Ertl's Turtles were almost squashed into submission Saturday, but they came back in full force yesterday.
The object of their adoration was Sue Ertl, who fell from the second-round lead with a 79 Saturday, but came back strong yesterday for a 69 -- 285, a fourth-place finish and a check for $52,500, her biggest ever. Her round included an eagle on the par-5 12th hole.
Some of the warmest applause of this LPGA Championship was reserved for the Riverview, Mich., pro as she approached the final green.
"Every golfer probably felt for me," said Ertl, an animated 32-year-old who has been on tour for 8 1/2 years. "That proves a lot to me. That I can hang in there and recover. It's behind me."
Also behind Ertl is a rough-and-tumble Saturday round. She began the day with the lead but hopped on the bogey train and fell seven back.
"It's very humbling, making mistakes in front of all those people," Ertl said after struggling all over the Bethesda Country Club course. "I wouldn't call it a collapse. I'd call it a series of bogeys as opposed to a series of pars. I think people here are very golf educated. They know good golf and certainly expect it."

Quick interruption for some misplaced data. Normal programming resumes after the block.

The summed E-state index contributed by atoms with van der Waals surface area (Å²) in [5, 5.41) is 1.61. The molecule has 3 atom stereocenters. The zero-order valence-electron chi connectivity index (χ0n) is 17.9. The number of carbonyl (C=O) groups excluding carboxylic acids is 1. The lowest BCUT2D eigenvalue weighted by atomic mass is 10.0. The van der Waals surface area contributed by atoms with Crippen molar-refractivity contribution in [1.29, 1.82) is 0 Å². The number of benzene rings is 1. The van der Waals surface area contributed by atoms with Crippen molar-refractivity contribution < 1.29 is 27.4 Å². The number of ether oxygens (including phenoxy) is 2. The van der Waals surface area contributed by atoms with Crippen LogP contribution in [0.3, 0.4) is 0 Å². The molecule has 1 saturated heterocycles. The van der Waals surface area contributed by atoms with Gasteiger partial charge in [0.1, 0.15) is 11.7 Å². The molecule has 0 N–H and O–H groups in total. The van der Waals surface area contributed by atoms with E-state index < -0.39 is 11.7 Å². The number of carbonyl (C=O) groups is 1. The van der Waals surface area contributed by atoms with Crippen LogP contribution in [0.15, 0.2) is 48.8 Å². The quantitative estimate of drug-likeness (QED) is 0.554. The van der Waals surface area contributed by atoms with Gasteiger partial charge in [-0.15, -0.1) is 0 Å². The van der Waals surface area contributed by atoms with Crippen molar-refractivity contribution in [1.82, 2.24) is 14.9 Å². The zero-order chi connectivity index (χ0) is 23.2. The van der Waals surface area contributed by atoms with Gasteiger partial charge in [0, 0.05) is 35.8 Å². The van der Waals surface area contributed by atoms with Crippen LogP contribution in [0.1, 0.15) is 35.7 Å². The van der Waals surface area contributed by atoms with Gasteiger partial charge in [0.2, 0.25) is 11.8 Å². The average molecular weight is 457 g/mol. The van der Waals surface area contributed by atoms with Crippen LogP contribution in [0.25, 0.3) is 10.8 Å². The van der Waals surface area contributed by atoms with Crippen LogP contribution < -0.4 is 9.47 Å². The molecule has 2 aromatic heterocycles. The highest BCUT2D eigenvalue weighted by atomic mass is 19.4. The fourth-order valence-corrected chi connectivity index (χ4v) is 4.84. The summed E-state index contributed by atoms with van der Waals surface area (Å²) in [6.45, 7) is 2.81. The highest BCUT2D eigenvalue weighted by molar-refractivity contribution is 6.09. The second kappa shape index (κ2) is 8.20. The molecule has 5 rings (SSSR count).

Yesterday Ertl regained her form, hitting the ball straight with a choked-up grip. After she took a double bogey on the par-3 11th hole, Ertl had words for her caddie: "I said, 'Let's see if we can get a couple back.' " She did that right away, pitching a 45-yard sand wedge into the hole for the eagle.
She added a birdie on the following hole and sank a long putt for another birdie on the 15th. Ertl completed the fine comeback round by making an excellent lag from 85 feet to two feet on the final green and sinking the par putt. "It was the biggest roller coaster round I've ever shot for 69," said Ertl.
The Ertl's Turtles, well-recognized in their turtle T-shirts, came about after Ertl gave a clinic and talk to a girls golf association in Richmond.
"The turtles had gone into their shells, but they came out today," declared head turtle Rose Hunter of Richmond.